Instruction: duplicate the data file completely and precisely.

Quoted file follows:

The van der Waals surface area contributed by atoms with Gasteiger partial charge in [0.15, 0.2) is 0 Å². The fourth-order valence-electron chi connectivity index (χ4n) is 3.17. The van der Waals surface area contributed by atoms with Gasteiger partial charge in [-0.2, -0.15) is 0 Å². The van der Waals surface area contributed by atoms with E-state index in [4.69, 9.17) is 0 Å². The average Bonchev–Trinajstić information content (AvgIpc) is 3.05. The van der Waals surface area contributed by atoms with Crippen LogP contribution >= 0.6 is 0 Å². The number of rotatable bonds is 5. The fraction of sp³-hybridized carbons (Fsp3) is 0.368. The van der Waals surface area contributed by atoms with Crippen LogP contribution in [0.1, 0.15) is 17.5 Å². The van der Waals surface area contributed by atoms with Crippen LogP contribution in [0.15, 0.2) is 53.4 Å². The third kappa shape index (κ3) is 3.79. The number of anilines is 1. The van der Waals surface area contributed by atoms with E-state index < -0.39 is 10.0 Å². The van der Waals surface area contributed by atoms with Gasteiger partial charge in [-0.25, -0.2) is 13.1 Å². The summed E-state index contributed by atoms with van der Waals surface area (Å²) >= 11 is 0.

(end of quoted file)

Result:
The van der Waals surface area contributed by atoms with Gasteiger partial charge in [0.15, 0.2) is 0 Å². The fourth-order valence-electron chi connectivity index (χ4n) is 3.17. The van der Waals surface area contributed by atoms with Gasteiger partial charge in [-0.2, -0.15) is 0 Å². The van der Waals surface area contributed by atoms with E-state index in [4.69, 9.17) is 0 Å². The average Bonchev–Trinajstić information content (AvgIpc) is 3.05. The van der Waals surface area contributed by atoms with Crippen LogP contribution >= 0.6 is 0 Å². The number of rotatable bonds is 5. The fraction of sp³-hybridized carbons (Fsp3) is 0.368. The van der Waals surface area contributed by atoms with Crippen LogP contribution in [0.1, 0.15) is 17.5 Å². The van der Waals surface area contributed by atoms with Crippen LogP contribution in [0.15, 0.2) is 53.4 Å². The third kappa shape index (κ3) is 3.79. The number of anilines is 1. The van der Waals surface area contributed by atoms with E-state index < -0.39 is 10.0 Å². The van der Waals surface area contributed by atoms with Gasteiger partial charge in [-0.25, -0.2) is 13.1 Å². The summed E-state index contributed by atoms with van der Waals surface area (Å²) >= 11 is 0.